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Barry Trotz pleased with his rejiggered forward trios

(Nick Wass/Associated Press)

The Washington Capitals’ forward corps mostly enjoyed stability throughout the regular season, with changes to the forward lines relatively sparse. But when the team’s playoff hopes were secure for the entire half of the season, Coach Barry Trotz started to tinker.

The occasional moves were made to jolt the Capitals when he sensed complacency might be settling in, but they were also a form of experimentation. With Washington struggling to score on Pittsburgh goaltender Matt Murray for the majority of this Eastern Conference semifinal series, Trotz reverted to forward trios he had used earlier this season.

Though struggling, Evgeny Kuznetsov was bumped up to the first line to center Alex Ovechkin and T.J. Oshie. That created an all-Swede second line of center Nicklas Backstrom and wingers Andre Burakovsky and Marcus Johansson, a line Trotz had referred to as “Tre Kronor” earlier in the season. Justin Williams moved down to a third line with center Jay Beagle and left wing Jason Chimera. That left a defense-oriented fourth line of center Mike Richards, Tom Wilson and Daniel Winnik.

The Capitals won with that lineup Saturday night, beating the Penguins, 3-1, but it’s unclear whether they will stick with those lines for a Game 6 in Pittsburgh, when they won’t have the advantage of last change on the road. The early reviews from Trotz on Sunday afternoon seemed positive. He pointed out how he thought the Beagle line, which scored the only even-strength goal of the game, was “effective” and “on the puck.” The first line with Kuznetsov was “real strong,” Trotz said.

“If we’re going to be productive and successful in this series, we’re going to need everybody chipping in and producing,” Trotz said. “A lot of times in series, the dynamic players in [Sidney] Crosby and [Evgeni] Malkin and Kuznetsov and Backstrom, sometimes they nullify each other, so your depth of your lineup can be the difference in you winning or losing a series.”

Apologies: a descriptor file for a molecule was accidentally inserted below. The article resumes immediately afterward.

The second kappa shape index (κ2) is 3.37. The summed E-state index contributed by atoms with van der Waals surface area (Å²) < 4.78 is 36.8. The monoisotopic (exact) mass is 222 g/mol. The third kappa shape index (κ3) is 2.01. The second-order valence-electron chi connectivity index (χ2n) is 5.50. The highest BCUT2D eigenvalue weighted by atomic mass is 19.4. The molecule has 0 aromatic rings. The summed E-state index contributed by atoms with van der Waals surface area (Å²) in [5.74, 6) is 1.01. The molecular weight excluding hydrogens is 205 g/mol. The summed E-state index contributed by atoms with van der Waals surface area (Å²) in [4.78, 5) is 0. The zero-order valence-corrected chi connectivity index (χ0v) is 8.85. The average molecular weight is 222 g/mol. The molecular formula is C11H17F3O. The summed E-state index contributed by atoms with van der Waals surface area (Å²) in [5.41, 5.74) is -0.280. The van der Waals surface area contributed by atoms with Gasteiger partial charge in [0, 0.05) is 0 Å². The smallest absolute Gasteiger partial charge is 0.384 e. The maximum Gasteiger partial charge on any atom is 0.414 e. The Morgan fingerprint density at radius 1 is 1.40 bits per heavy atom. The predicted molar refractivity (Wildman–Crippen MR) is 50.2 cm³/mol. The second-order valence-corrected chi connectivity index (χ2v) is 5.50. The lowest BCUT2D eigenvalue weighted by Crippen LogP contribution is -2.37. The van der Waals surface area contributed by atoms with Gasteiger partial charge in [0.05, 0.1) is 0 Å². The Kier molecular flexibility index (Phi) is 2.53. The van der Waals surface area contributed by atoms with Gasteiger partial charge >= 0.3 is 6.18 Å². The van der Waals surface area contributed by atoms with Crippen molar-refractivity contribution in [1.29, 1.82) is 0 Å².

The Capitals had only four shots on goal in the first period and just 19 for the game. Pittsburgh had 31 shots on goal, but after the game, Backstrom said the Capitals had played better than the shot disparity indicated. He was right: Washington had more high-danger scoring chances than the Penguins, a reversal from other games in the series, when the Capitals produced quantity but lacked quality.

In 14 minutes 36 seconds of even-strength ice time with the first line, Kuznetsov had two shots on goal, including one in the second period that came on a two-on-one with Oshie. After leading the team in scoring during the regular season, Kuznetsov hasn’t scored an even-strength goal since March 1.

Trotz kept Backstrom matched up against Crosby on Saturday night, so it’s unclear whether he’ll keep Kuznetsov as the first-line center in Pittsburgh, as Penguins Coach Mike Sullivan might pit Crosby against the top line again, and Backstrom is more reliable defensively.

“His game, I would say through the playoffs, hasn’t been to the level that I think we saw him breakout last year,” Trotz said of Kuznetsov. “At the same time, obviously, he’s getting a little bit more attention and harder matchups than maybe he did last year, but I think his game is starting to come around. I thought it was very encouraging last night, the way he played and obviously the change with him playing with Alex and T.J. – that line was real strong last night. From my standpoint, I really trust that Kuzy will be productive. He’s too good of a player not to be.”

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